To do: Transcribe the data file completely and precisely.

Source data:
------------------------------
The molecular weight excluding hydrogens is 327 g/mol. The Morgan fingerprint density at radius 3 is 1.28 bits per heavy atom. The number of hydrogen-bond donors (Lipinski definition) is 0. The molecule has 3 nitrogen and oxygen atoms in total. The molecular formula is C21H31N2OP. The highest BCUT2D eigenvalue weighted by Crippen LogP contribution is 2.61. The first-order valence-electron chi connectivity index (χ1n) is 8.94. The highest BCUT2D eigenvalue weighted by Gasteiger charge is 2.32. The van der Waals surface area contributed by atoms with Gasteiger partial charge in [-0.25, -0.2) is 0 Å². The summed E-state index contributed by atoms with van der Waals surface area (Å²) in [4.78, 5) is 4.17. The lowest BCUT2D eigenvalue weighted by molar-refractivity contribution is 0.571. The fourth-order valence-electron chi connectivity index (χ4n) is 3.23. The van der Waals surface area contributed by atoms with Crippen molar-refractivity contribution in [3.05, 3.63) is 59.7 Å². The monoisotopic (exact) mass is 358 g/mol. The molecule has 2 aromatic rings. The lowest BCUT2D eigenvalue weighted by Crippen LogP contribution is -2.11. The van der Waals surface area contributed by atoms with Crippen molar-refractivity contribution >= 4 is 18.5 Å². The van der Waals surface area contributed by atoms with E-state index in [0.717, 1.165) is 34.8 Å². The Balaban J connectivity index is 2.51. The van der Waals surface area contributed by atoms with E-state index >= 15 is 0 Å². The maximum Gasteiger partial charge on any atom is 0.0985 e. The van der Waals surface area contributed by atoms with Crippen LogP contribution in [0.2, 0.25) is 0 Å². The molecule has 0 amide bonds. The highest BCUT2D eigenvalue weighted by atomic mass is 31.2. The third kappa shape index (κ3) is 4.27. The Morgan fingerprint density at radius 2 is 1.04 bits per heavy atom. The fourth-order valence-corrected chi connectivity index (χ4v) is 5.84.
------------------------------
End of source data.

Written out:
The molecular weight excluding hydrogens is 327 g/mol. The Morgan fingerprint density at radius 3 is 1.28 bits per heavy atom. The number of hydrogen-bond donors (Lipinski definition) is 0. The molecule has 3 nitrogen and oxygen atoms in total. The molecular formula is C21H31N2OP. The highest BCUT2D eigenvalue weighted by Crippen LogP contribution is 2.61. The first-order valence-electron chi connectivity index (χ1n) is 8.94. The highest BCUT2D eigenvalue weighted by Gasteiger charge is 2.32. The van der Waals surface area contributed by atoms with Gasteiger partial charge in [-0.25, -0.2) is 0 Å². The summed E-state index contributed by atoms with van der Waals surface area (Å²) in [4.78, 5) is 4.17. The lowest BCUT2D eigenvalue weighted by molar-refractivity contribution is 0.571. The fourth-order valence-electron chi connectivity index (χ4n) is 3.23. The van der Waals surface area contributed by atoms with Crippen molar-refractivity contribution in [3.05, 3.63) is 59.7 Å². The monoisotopic (exact) mass is 358 g/mol. The molecule has 2 aromatic rings. The lowest BCUT2D eigenvalue weighted by Crippen LogP contribution is -2.11. The van der Waals surface area contributed by atoms with Crippen molar-refractivity contribution >= 4 is 18.5 Å². The van der Waals surface area contributed by atoms with E-state index in [0.717, 1.165) is 34.8 Å². The Balaban J connectivity index is 2.51. The van der Waals surface area contributed by atoms with E-state index >= 15 is 0 Å². The maximum Gasteiger partial charge on any atom is 0.0985 e. The van der Waals surface area contributed by atoms with Crippen LogP contribution in [0.2, 0.25) is 0 Å². The molecule has 0 amide bonds. The highest BCUT2D eigenvalue weighted by atomic mass is 31.2. The third kappa shape index (κ3) is 4.27. The Morgan fingerprint density at radius 2 is 1.04 bits per heavy atom. The fourth-order valence-corrected chi connectivity index (χ4v) is 5.84.